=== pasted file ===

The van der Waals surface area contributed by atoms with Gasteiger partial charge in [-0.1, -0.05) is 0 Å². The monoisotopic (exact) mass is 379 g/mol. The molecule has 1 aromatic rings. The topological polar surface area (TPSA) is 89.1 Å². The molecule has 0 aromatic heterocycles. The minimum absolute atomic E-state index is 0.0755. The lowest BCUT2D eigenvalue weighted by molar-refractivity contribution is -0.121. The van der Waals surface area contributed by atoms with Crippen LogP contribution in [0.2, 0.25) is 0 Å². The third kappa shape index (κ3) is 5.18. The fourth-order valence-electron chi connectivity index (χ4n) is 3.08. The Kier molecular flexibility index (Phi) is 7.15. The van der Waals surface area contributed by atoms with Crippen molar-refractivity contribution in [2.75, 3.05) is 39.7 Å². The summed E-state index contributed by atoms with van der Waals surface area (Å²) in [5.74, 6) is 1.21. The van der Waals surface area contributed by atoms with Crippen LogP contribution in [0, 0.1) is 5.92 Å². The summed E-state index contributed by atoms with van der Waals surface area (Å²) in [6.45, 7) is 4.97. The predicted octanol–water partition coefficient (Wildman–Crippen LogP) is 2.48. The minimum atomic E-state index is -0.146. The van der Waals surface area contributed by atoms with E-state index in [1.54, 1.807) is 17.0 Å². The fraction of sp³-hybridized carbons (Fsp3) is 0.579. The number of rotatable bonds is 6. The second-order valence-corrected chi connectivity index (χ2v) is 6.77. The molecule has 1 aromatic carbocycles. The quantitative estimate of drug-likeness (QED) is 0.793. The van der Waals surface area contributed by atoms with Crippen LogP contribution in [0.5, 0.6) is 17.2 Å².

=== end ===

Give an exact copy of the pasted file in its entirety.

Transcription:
The van der Waals surface area contributed by atoms with Gasteiger partial charge in [-0.1, -0.05) is 0 Å². The monoisotopic (exact) mass is 379 g/mol. The molecule has 1 aromatic rings. The topological polar surface area (TPSA) is 89.1 Å². The molecule has 0 aromatic heterocycles. The minimum absolute atomic E-state index is 0.0755. The lowest BCUT2D eigenvalue weighted by molar-refractivity contribution is -0.121. The van der Waals surface area contributed by atoms with Crippen LogP contribution in [0.2, 0.25) is 0 Å². The third kappa shape index (κ3) is 5.18. The fourth-order valence-electron chi connectivity index (χ4n) is 3.08. The Kier molecular flexibility index (Phi) is 7.15. The van der Waals surface area contributed by atoms with Crippen molar-refractivity contribution in [2.75, 3.05) is 39.7 Å². The summed E-state index contributed by atoms with van der Waals surface area (Å²) in [5.74, 6) is 1.21. The van der Waals surface area contributed by atoms with Crippen LogP contribution in [0, 0.1) is 5.92 Å². The summed E-state index contributed by atoms with van der Waals surface area (Å²) in [6.45, 7) is 4.97. The predicted octanol–water partition coefficient (Wildman–Crippen LogP) is 2.48. The minimum atomic E-state index is -0.146. The van der Waals surface area contributed by atoms with E-state index in [1.54, 1.807) is 17.0 Å². The fraction of sp³-hybridized carbons (Fsp3) is 0.579. The number of rotatable bonds is 6. The second-order valence-corrected chi connectivity index (χ2v) is 6.77. The molecule has 1 aromatic carbocycles. The quantitative estimate of drug-likeness (QED) is 0.793. The van der Waals surface area contributed by atoms with Crippen LogP contribution in [0.5, 0.6) is 17.2 Å².